'Infidel' pleads for toleration of all views


I read Charlotte K. Albertson's letter in the April 27 Wildcat ("Religious faith provided student direction") and could not let it go unanswered, for the letter raised several important questions with me. First of all, here was a letter which clearly and blatantly expresses religious beliefs and promotes a religion, Christianity. It seemed to have been printed unedited and intact. The question raised with me is, "Suppose I or someone else had written a letter expressing my (or their) view (which, remember, is only my opinion, as is Albertson's position) that there is no God, explaining how that view helped them through school as Albertson was helped by her belief, and promoting non-belief, or atheism. Would that letter be published, whole and unedited? Would the letter-writer be able to escape criticism, maybe even scorn, from many sides? Few, I'm sure, will do much to criticize Albertson.

These are questions I feel we must ask ourselves. Do we really have freedom of religion in this country, or are there too many looking to suppress views they don't agree with? Can people possibly have freedom from religion, and have others respect it? Can we all be mature and respect the views of the others, which are, after all, only opinions?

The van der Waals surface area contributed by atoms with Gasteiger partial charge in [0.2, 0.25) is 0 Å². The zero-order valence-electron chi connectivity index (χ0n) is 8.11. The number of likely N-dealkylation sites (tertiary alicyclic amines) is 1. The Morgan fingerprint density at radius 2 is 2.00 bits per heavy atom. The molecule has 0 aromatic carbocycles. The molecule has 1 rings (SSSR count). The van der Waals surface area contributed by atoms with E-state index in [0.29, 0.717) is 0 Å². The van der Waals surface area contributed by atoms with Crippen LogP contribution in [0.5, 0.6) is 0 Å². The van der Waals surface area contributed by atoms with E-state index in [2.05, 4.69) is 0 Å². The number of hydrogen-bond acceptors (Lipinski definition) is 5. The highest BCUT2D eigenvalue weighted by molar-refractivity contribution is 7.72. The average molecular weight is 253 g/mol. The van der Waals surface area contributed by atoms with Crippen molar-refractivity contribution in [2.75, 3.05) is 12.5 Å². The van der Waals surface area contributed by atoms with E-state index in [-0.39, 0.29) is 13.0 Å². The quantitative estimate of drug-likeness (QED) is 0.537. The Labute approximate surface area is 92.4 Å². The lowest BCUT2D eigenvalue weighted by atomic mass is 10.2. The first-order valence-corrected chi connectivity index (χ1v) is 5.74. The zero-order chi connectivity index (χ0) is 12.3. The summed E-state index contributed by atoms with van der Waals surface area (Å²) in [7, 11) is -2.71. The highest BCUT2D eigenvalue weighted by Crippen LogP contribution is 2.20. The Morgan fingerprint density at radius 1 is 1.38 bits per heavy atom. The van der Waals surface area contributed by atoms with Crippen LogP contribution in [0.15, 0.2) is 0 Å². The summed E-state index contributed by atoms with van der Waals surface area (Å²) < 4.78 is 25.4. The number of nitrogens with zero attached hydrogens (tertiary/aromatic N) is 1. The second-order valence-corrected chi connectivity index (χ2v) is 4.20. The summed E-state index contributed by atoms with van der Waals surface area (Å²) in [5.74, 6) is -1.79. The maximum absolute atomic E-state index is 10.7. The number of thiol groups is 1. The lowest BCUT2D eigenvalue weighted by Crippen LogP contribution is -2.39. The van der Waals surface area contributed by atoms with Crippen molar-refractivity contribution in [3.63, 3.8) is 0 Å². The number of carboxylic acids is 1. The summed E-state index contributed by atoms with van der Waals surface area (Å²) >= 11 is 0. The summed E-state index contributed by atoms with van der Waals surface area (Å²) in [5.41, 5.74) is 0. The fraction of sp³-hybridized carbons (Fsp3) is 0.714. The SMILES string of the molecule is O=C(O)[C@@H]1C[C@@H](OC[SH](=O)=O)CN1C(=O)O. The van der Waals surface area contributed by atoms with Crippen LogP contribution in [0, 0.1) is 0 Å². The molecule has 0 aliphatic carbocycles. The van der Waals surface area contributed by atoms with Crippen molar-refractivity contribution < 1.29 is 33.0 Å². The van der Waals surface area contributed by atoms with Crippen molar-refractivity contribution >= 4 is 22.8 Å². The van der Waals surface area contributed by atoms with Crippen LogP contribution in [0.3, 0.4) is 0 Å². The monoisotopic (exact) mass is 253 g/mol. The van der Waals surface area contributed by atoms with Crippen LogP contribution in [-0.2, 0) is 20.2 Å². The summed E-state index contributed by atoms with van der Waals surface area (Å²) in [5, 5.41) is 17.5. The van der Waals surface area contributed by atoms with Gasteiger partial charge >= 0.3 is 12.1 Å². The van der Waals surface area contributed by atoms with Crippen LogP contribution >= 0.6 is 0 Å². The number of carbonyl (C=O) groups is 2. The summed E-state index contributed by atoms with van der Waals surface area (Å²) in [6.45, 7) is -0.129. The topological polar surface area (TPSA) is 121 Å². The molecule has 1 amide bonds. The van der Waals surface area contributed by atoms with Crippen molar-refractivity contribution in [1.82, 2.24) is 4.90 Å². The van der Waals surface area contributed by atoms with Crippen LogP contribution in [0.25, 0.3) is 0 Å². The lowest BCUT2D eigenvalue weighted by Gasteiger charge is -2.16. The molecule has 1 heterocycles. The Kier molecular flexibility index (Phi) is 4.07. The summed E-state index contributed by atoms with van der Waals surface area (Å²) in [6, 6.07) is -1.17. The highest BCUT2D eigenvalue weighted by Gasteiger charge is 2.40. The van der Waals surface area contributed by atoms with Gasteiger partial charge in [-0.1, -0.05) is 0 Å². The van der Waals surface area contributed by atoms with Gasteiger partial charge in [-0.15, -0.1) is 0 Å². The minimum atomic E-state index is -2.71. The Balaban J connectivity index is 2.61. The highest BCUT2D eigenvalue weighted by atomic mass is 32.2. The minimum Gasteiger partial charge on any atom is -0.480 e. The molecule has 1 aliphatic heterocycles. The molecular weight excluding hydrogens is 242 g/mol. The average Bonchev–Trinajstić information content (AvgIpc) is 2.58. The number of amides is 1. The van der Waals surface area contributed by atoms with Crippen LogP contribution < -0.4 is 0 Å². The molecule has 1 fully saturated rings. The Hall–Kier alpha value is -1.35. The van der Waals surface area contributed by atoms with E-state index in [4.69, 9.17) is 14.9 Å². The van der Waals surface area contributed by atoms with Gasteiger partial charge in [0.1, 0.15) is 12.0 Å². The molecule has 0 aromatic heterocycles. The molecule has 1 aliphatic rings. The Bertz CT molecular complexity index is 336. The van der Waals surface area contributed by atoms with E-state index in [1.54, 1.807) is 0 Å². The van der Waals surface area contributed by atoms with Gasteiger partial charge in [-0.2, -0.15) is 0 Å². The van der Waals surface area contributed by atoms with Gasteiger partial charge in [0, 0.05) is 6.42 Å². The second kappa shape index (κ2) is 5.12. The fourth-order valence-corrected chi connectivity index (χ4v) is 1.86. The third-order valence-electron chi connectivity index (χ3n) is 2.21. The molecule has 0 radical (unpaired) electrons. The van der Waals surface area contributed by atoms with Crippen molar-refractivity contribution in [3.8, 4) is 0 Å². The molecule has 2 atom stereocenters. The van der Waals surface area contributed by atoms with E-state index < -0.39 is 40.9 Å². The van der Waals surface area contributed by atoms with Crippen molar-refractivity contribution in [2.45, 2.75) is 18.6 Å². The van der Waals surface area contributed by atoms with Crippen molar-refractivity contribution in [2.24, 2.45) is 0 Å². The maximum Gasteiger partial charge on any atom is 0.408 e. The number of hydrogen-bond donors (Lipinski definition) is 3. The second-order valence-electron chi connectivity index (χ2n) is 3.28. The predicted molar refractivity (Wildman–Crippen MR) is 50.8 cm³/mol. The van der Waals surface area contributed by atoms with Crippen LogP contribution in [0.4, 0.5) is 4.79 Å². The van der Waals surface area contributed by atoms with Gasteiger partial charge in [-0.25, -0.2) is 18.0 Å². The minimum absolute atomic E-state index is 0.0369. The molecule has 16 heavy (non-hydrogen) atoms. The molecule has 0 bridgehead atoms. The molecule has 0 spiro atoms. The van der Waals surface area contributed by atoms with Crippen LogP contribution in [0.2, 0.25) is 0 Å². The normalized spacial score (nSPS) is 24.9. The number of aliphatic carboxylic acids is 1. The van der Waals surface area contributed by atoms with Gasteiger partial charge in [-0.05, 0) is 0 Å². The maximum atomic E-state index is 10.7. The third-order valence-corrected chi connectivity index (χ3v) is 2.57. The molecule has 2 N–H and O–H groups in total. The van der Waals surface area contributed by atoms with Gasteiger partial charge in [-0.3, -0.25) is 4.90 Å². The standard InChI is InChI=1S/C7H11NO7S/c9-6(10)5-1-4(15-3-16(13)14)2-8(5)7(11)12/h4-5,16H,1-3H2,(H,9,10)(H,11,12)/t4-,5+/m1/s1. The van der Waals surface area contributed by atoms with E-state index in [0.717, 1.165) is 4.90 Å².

In my years as an infidel, I've never been one to attack the views of others. I've treated others with respect and toleration. Many people of many faiths have ridiculed me, argued with me vehemently, and condemned me to a hell that may or may not exist. I've done nothing to earn this treatment except have a different opinion than is the mainstream. I'm not saying Christians or any others are bad people, but I think more toleration and respect is necessary. I'll always let other have their views, and they should do the same for me.

But would such a letter get published? Would anyone in this predominantly Christian society even have the guts to write it (except perhaps myself when I'm a senior)? Would anyone have the confidence that they would get their due respect? I doubt it.

Jay Ernst-Fernandez

Business Sophomore

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